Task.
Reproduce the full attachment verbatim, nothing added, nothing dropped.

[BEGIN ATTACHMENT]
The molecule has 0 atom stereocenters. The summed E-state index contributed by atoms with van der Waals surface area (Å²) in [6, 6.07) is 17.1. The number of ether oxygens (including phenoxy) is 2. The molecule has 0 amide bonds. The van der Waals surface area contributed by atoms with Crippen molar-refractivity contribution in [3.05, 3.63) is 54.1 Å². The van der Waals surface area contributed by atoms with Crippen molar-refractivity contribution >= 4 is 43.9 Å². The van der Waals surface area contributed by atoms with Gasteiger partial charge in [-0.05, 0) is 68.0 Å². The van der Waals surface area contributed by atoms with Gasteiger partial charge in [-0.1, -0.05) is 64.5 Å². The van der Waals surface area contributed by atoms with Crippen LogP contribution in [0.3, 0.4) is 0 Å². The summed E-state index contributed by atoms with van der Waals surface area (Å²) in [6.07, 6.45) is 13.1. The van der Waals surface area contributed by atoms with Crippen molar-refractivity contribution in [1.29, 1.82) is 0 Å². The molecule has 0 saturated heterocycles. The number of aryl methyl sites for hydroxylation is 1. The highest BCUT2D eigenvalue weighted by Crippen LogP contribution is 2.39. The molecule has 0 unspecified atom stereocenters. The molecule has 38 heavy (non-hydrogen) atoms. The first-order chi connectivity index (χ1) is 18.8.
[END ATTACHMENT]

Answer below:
The molecule has 0 atom stereocenters. The summed E-state index contributed by atoms with van der Waals surface area (Å²) in [6, 6.07) is 17.1. The number of ether oxygens (including phenoxy) is 2. The molecule has 0 amide bonds. The van der Waals surface area contributed by atoms with Crippen molar-refractivity contribution in [3.05, 3.63) is 54.1 Å². The van der Waals surface area contributed by atoms with Crippen molar-refractivity contribution >= 4 is 43.9 Å². The van der Waals surface area contributed by atoms with Gasteiger partial charge in [-0.05, 0) is 68.0 Å². The van der Waals surface area contributed by atoms with Gasteiger partial charge in [-0.1, -0.05) is 64.5 Å². The van der Waals surface area contributed by atoms with Crippen LogP contribution in [0.3, 0.4) is 0 Å². The summed E-state index contributed by atoms with van der Waals surface area (Å²) in [6.07, 6.45) is 13.1. The van der Waals surface area contributed by atoms with Crippen molar-refractivity contribution in [1.29, 1.82) is 0 Å². The molecule has 0 saturated heterocycles. The number of aryl methyl sites for hydroxylation is 1. The highest BCUT2D eigenvalue weighted by Crippen LogP contribution is 2.39. The molecule has 0 unspecified atom stereocenters. The molecule has 38 heavy (non-hydrogen) atoms. The first-order chi connectivity index (χ1) is 18.8.